Driving With Elderly Drivers

Last Updated: 10/05/2022

Driving is a great source of freedom and independence and that continues right into old age, however, as drivers get older, research suggests that they’re more likely to be involved in accidents while behind the wheel.

This is primarily down to their natural instincts slowing down or degrading with age.

Crucially, sight may deteriorate and reactions slow as somebody gets older, while other senses such as hearing can also become less sharp than they once were.

As a result, it’s easy to see just why accidents may be more likely in older drivers, however, rather than being critical from the off, it’s important to understand why elderly people continue to drive.

The debate as to whether they should will probably rage on for may more years, but being able to drive can give old aged pensioners some vital benefits.

It maintains that level of independence that they will long for, while also helping them to do things such as go to the shops, attend medical appointments and visit family or friends.

There are also benefits in terms of their physical and mental well-being.

For elderly people, going for a drive can keep their mental capacity high, allowing them to stay sharper thanks to having to think and consider what they’re doing and where they’re driving to.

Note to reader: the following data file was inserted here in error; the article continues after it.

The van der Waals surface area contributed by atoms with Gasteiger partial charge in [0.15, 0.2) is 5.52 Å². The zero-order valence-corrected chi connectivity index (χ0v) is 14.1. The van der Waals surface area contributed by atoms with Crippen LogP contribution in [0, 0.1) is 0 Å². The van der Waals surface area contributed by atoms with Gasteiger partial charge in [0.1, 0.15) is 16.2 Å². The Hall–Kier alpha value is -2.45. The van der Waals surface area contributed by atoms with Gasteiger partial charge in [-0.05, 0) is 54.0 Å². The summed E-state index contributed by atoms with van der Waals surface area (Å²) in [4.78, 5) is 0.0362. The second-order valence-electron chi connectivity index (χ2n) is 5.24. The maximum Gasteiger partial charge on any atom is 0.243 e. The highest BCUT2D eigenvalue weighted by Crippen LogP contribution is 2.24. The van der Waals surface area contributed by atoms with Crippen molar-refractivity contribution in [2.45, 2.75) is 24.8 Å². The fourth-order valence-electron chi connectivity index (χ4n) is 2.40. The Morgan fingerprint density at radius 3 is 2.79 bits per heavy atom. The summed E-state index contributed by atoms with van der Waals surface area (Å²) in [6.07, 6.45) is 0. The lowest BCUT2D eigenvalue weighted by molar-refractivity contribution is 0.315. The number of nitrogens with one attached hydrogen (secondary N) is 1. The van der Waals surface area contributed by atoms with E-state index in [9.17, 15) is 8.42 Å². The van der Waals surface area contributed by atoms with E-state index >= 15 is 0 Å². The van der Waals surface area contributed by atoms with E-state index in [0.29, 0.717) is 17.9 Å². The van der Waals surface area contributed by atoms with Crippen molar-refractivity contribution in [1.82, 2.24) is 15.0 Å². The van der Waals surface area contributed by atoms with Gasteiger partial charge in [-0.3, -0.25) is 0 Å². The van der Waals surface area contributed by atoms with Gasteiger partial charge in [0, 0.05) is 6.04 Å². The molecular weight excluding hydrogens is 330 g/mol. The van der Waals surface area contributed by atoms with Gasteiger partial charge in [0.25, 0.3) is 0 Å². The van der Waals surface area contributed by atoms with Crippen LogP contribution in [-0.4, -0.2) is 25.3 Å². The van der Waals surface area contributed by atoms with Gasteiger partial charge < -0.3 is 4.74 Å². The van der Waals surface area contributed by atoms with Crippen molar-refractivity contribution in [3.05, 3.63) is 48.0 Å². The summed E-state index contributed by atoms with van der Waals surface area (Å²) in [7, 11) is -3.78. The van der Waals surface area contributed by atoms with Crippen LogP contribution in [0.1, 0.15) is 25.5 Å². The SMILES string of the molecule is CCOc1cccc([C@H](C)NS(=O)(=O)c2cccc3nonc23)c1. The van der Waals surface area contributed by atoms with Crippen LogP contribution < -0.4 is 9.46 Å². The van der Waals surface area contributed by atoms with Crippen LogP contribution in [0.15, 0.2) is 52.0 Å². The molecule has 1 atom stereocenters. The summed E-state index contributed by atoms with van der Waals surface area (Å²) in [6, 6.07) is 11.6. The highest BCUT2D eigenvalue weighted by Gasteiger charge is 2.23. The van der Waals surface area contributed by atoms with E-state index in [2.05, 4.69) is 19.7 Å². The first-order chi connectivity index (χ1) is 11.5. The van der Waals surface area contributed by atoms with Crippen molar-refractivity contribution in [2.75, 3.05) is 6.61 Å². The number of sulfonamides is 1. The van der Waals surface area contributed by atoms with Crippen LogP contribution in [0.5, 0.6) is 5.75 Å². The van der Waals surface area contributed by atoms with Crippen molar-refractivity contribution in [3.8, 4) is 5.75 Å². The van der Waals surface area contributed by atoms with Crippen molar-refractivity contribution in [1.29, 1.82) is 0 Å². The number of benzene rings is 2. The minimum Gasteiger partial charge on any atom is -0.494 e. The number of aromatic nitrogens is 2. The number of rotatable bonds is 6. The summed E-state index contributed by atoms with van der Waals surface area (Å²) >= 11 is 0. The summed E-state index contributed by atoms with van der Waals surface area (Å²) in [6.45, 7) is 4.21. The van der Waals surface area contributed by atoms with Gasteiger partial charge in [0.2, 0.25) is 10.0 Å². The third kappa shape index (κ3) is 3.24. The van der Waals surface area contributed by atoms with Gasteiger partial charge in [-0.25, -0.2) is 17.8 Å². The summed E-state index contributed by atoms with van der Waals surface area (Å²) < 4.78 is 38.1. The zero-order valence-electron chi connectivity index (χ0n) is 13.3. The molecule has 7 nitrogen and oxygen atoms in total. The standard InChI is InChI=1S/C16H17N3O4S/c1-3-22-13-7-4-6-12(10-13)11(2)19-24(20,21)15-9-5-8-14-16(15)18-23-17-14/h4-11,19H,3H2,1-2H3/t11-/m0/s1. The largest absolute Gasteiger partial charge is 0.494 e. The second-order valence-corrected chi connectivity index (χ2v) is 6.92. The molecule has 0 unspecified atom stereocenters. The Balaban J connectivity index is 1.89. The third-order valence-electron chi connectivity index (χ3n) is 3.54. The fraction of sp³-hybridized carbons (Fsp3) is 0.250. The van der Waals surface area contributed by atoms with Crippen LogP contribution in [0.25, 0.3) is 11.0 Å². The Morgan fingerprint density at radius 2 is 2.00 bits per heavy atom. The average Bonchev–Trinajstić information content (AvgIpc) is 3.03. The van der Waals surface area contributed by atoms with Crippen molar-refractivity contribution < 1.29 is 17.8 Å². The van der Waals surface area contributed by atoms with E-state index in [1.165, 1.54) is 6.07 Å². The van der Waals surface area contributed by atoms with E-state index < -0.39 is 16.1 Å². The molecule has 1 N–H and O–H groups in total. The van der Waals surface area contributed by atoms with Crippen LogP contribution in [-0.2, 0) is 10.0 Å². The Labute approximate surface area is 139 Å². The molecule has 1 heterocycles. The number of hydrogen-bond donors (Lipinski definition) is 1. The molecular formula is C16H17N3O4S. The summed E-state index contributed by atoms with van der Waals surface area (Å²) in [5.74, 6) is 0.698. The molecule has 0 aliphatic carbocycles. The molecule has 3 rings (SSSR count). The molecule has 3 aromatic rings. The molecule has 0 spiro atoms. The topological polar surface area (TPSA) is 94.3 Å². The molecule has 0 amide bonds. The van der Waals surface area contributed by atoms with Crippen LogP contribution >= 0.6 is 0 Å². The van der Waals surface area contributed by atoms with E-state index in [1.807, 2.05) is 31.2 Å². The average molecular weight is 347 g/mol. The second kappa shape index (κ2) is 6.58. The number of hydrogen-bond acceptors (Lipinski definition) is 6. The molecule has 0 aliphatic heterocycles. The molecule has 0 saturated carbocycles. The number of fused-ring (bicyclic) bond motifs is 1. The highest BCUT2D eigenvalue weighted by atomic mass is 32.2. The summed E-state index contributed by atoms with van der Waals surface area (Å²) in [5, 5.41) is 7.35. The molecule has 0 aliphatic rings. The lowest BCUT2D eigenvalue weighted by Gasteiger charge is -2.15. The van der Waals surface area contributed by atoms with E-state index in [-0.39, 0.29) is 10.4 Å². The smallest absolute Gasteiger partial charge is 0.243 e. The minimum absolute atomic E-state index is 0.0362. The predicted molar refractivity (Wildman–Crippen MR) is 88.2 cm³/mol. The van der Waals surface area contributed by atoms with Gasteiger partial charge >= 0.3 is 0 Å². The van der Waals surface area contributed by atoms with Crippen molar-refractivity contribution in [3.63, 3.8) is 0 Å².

Additionally, the physical side of driving – pushing pedals and moving gear stick, handbrake and indicators, can also be really beneficial to an elderly person who would otherwise be house-ridden and perhaps a lot less mobile.

With all of this in mind, it changes how we think about how to deal with older drivers.

It becomes as much about keeping other road users safe as much as it does their own well-being, plus it’s a case of carefully weighing up the pros and cons of them getting behind the wheel.

What You Will Learn

This guide is going to examine how we can deal with older drivers.

We’re coming at this from two different directions.

Firstly, if we know an older driver, we can influence when they drive and how they drive, not to mention whether they should drive at all.

Secondly, what if we come across an elderly driver while we’re on the road ourselves?

Are there precautions that we should take?

Our guide will cover all of this.

As always, we’ve kept our familiar format for the guide by covering each of the following areas:

  • Step-By-Step Guide
  • Hints & Tips
  • Useful Information
  • Final Thoughts
  • Further Resources

Step-By-Step Guide

If You Know An Elderly Driver:

If you know an elderly person who regularly gets behind the wheel to drive, then you can be a great help simply by keeping an eye on them both inside and outside of the car.

Here’s a few steps you can take and things to look out for.

Do they fasten their seatbelt still?

Much of driving is about preparation and due care and attention.

If an elderly driver begins forgetting to put their seat-belt on, it may be a warning sign that they’re not remembering some of the core responsibilities of driving

Are they comfortable when driving?

As we get older, parts of our body become troublesome.